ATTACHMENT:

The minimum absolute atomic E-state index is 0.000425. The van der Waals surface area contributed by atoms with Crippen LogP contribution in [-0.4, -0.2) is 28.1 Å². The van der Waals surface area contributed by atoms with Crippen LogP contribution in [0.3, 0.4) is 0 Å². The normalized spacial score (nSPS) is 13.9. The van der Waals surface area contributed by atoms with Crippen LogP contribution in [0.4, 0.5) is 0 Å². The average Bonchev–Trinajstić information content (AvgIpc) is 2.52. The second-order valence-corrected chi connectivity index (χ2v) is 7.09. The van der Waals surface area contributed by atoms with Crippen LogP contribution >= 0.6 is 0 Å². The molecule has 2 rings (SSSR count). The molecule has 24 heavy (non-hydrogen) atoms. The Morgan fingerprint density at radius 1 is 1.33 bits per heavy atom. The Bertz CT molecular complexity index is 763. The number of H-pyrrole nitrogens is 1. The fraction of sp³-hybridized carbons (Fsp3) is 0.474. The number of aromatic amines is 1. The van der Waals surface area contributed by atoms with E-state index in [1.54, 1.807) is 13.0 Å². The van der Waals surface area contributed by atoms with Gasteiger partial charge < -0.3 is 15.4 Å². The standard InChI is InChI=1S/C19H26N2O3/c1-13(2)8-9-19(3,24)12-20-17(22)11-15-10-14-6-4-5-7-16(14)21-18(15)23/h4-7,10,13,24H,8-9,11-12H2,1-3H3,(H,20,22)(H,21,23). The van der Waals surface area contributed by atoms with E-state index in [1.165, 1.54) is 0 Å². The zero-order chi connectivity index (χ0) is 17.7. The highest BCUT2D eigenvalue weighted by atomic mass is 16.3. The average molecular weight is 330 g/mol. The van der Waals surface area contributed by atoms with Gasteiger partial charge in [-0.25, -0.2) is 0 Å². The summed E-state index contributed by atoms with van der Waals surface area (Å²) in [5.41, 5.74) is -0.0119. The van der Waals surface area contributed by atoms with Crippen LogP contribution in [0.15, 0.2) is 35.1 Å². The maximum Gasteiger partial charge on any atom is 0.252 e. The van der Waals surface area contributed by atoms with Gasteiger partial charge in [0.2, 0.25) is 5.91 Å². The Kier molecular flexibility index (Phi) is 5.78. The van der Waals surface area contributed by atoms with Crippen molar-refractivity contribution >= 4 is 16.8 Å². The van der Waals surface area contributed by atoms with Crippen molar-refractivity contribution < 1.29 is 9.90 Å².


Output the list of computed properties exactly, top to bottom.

The minimum absolute atomic E-state index is 0.000425. The van der Waals surface area contributed by atoms with Crippen LogP contribution in [-0.4, -0.2) is 28.1 Å². The van der Waals surface area contributed by atoms with Crippen LogP contribution in [0.3, 0.4) is 0 Å². The normalized spacial score (nSPS) is 13.9. The van der Waals surface area contributed by atoms with Crippen LogP contribution in [0.4, 0.5) is 0 Å². The average Bonchev–Trinajstić information content (AvgIpc) is 2.52. The second-order valence-corrected chi connectivity index (χ2v) is 7.09. The van der Waals surface area contributed by atoms with Crippen LogP contribution >= 0.6 is 0 Å². The molecule has 2 rings (SSSR count). The molecule has 24 heavy (non-hydrogen) atoms. The Morgan fingerprint density at radius 1 is 1.33 bits per heavy atom. The Bertz CT molecular complexity index is 763. The number of H-pyrrole nitrogens is 1. The fraction of sp³-hybridized carbons (Fsp3) is 0.474. The number of aromatic amines is 1. The van der Waals surface area contributed by atoms with E-state index in [1.54, 1.807) is 13.0 Å². The van der Waals surface area contributed by atoms with Gasteiger partial charge < -0.3 is 15.4 Å². The standard InChI is InChI=1S/C19H26N2O3/c1-13(2)8-9-19(3,24)12-20-17(22)11-15-10-14-6-4-5-7-16(14)21-18(15)23/h4-7,10,13,24H,8-9,11-12H2,1-3H3,(H,20,22)(H,21,23). The van der Waals surface area contributed by atoms with E-state index in [1.165, 1.54) is 0 Å². The zero-order chi connectivity index (χ0) is 17.7. The highest BCUT2D eigenvalue weighted by atomic mass is 16.3. The average molecular weight is 330 g/mol. The van der Waals surface area contributed by atoms with Gasteiger partial charge in [-0.25, -0.2) is 0 Å². The summed E-state index contributed by atoms with van der Waals surface area (Å²) in [5.41, 5.74) is -0.0119. The van der Waals surface area contributed by atoms with Crippen LogP contribution in [0.15, 0.2) is 35.1 Å². The maximum Gasteiger partial charge on any atom is 0.252 e. The van der Waals surface area contributed by atoms with Gasteiger partial charge in [0.2, 0.25) is 5.91 Å². The Kier molecular flexibility index (Phi) is 5.78. The van der Waals surface area contributed by atoms with Crippen molar-refractivity contribution >= 4 is 16.8 Å². The van der Waals surface area contributed by atoms with Crippen molar-refractivity contribution < 1.29 is 9.90 Å².